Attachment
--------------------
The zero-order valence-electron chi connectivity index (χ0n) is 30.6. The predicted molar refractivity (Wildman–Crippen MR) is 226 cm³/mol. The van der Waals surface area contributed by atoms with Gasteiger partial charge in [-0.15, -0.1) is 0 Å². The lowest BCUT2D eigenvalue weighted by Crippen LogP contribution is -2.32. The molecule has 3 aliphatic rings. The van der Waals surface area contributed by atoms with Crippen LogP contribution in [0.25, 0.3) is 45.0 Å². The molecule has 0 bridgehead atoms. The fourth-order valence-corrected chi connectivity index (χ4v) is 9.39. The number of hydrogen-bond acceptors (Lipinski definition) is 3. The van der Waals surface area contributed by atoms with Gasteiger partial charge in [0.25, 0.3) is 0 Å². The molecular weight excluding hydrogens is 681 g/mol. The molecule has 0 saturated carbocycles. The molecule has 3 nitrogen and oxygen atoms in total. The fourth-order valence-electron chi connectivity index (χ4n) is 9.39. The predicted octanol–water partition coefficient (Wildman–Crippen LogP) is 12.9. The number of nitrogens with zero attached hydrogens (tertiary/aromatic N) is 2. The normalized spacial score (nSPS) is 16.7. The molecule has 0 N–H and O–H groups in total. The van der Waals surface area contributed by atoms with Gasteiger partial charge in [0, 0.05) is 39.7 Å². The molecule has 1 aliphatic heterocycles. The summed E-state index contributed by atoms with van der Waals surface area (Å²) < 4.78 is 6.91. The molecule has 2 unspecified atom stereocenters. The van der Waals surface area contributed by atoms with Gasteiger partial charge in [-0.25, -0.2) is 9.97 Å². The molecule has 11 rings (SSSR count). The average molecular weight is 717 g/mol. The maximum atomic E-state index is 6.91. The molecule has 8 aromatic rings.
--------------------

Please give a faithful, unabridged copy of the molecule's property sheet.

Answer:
The zero-order valence-electron chi connectivity index (χ0n) is 30.6. The predicted molar refractivity (Wildman–Crippen MR) is 226 cm³/mol. The van der Waals surface area contributed by atoms with Gasteiger partial charge in [-0.15, -0.1) is 0 Å². The lowest BCUT2D eigenvalue weighted by Crippen LogP contribution is -2.32. The molecule has 3 aliphatic rings. The van der Waals surface area contributed by atoms with Crippen LogP contribution in [0.25, 0.3) is 45.0 Å². The molecule has 0 bridgehead atoms. The fourth-order valence-corrected chi connectivity index (χ4v) is 9.39. The number of hydrogen-bond acceptors (Lipinski definition) is 3. The van der Waals surface area contributed by atoms with Gasteiger partial charge in [0.25, 0.3) is 0 Å². The molecular weight excluding hydrogens is 681 g/mol. The molecule has 0 saturated carbocycles. The molecule has 3 nitrogen and oxygen atoms in total. The fourth-order valence-electron chi connectivity index (χ4n) is 9.39. The predicted octanol–water partition coefficient (Wildman–Crippen LogP) is 12.9. The number of nitrogens with zero attached hydrogens (tertiary/aromatic N) is 2. The normalized spacial score (nSPS) is 16.7. The molecule has 0 N–H and O–H groups in total. The van der Waals surface area contributed by atoms with Gasteiger partial charge in [0, 0.05) is 39.7 Å². The molecule has 1 aliphatic heterocycles. The summed E-state index contributed by atoms with van der Waals surface area (Å²) < 4.78 is 6.91. The molecule has 2 unspecified atom stereocenters. The van der Waals surface area contributed by atoms with Gasteiger partial charge in [-0.25, -0.2) is 9.97 Å². The molecule has 11 rings (SSSR count). The average molecular weight is 717 g/mol. The maximum atomic E-state index is 6.91. The molecule has 8 aromatic rings.